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7.4.2. Faults

Geological faults

The faults are brittle deformation that occur when rocks can not absorb the stresses to which they are subjected. The stresses can be compressive, strain or shear. Materials break apart and the resulting fragments move relative to each other. If there were no displacement, we would speak of joints.

Geometric elements of the faults

In order to classify the faults and understand how they have been formed, it is necessary to define the main elements of the faults:

  • Fault blocks or lips. They are each of the two pieces of rock that are separated by the fault plane.
    • If the fault plane is not vertical, a distinction is made:
      • Upper block: Block that is above the fault plane.
      • Lower block: Block is below the fault plane.
    • According to the relative movement of the blocks:
      • Raised block.
      • Sunken block.
  • Fault plane. It is the fault plane along which the blocks that separate in the fault move. It can be vertical, horizontal or inclined. The plane can be determined, as we saw when talking about the axial plane of the fold, with the direction and the dip. Due to the friction between the blocks, the fault planes can be polished giving rise to the fault mirrors. Fault striations, rectilinear marks that indicate the direction of movement of the blocks, may also appear on the fault plane.
  • Skip jump. It is the distance that one block has moved with respect to the other. It can be measured both laterally, horizontally or vertically. The net jump would indicate the sum of the three previous measurements, and would be indicated by the fault striations.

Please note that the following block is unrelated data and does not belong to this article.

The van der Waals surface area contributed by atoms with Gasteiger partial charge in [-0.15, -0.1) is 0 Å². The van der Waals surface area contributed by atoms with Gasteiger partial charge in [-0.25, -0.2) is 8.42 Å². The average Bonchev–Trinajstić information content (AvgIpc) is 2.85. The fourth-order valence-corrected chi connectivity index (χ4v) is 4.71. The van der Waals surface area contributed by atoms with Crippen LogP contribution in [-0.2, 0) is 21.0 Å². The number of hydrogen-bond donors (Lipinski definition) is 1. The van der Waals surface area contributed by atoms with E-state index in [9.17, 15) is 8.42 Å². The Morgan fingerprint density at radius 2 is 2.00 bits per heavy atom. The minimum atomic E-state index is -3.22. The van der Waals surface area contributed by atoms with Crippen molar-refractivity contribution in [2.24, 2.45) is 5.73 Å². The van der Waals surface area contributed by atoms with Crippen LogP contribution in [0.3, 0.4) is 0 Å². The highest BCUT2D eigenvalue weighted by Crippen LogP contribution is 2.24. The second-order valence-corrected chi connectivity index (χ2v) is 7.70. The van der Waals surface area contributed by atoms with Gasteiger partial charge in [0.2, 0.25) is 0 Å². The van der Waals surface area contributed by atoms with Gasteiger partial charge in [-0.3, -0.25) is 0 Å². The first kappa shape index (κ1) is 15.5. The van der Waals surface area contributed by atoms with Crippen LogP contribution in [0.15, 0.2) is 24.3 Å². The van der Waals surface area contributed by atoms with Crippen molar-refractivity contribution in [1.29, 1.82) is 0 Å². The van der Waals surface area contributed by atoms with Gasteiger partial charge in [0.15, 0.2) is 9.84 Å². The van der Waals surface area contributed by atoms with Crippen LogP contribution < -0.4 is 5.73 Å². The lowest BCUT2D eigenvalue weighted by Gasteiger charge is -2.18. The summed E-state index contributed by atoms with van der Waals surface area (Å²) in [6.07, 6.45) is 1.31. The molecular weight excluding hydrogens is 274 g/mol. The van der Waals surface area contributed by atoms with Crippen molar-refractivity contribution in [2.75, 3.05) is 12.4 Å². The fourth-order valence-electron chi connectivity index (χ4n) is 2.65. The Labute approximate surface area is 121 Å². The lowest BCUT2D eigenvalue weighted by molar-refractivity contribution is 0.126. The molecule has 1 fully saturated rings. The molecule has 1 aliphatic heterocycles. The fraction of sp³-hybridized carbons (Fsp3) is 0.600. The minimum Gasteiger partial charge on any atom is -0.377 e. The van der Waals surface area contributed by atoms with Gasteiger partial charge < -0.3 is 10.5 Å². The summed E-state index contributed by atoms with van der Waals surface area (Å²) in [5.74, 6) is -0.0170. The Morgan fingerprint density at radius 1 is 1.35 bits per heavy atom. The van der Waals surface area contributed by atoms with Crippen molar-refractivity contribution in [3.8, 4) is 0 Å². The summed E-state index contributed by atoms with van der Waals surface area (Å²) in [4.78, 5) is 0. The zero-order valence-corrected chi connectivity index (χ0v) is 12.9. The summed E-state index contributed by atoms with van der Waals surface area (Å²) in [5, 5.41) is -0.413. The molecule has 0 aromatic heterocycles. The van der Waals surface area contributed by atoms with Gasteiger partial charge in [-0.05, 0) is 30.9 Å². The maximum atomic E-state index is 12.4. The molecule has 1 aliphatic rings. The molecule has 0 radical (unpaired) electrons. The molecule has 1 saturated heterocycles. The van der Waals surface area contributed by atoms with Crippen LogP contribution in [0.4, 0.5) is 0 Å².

Interactive activity: Place each element of the fault in its corresponding place.

Types of faults

  • Normal or direct fault. The top block (the one above the fault plane) is the sunken block. It is produced by distensive efforts, since there is an increase in the surface.
Arturo González [CC BY-SA 4.0], via Wikimedia Commons

Video: Normal fault.

Reverse fault. The upper block coincides with the raised block. It is produced as a consequence of compressive efforts, since the surface area decreases.

By Arturo González (Own work) [CC BY-SA 4.0], via Wikimedia Commons

Video: Reverse Fault.

  • Vertical fault. They are not common, the displacement of the blocks occurs only vertically, nothing horizontally.
  • Tear or shear fault or direction. The displacement of the blocks occurs only horizontally. They originate from shear stresses.

Falla de desgarre

By The original uploader was Cferrero at English Wikipedia (Transferred from en.wikipedia to Commons.) [GFDL or CC-BY-SA-3.0], via Wikimedia Commons

Video: Tear fault.

Images: Fallas galleries.

Interactive activity: Types of faults.

Fault associations

Faults, such as folds, usually appear associated with others, causing associations or fault systems. In regions affected by normal faults, the following are distinguished:

  • Horst or tectonic massif: A raised block that lies between two normal faults.
  • Graben: Block that remains lower as a result of distensive movements, between two normal faults.

Horst y graben

By Horst_graben.jpg: U.S. Geological Surveyderivative work: Gregors (talk) 11:17, 7 June 2011 (UTC) (Horst_graben.jpg) [Public domain], via Wikimedia Commons


         

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Biology and Geology teaching materials for Compulsory Secondary Education (ESO) and Baccalaureate students.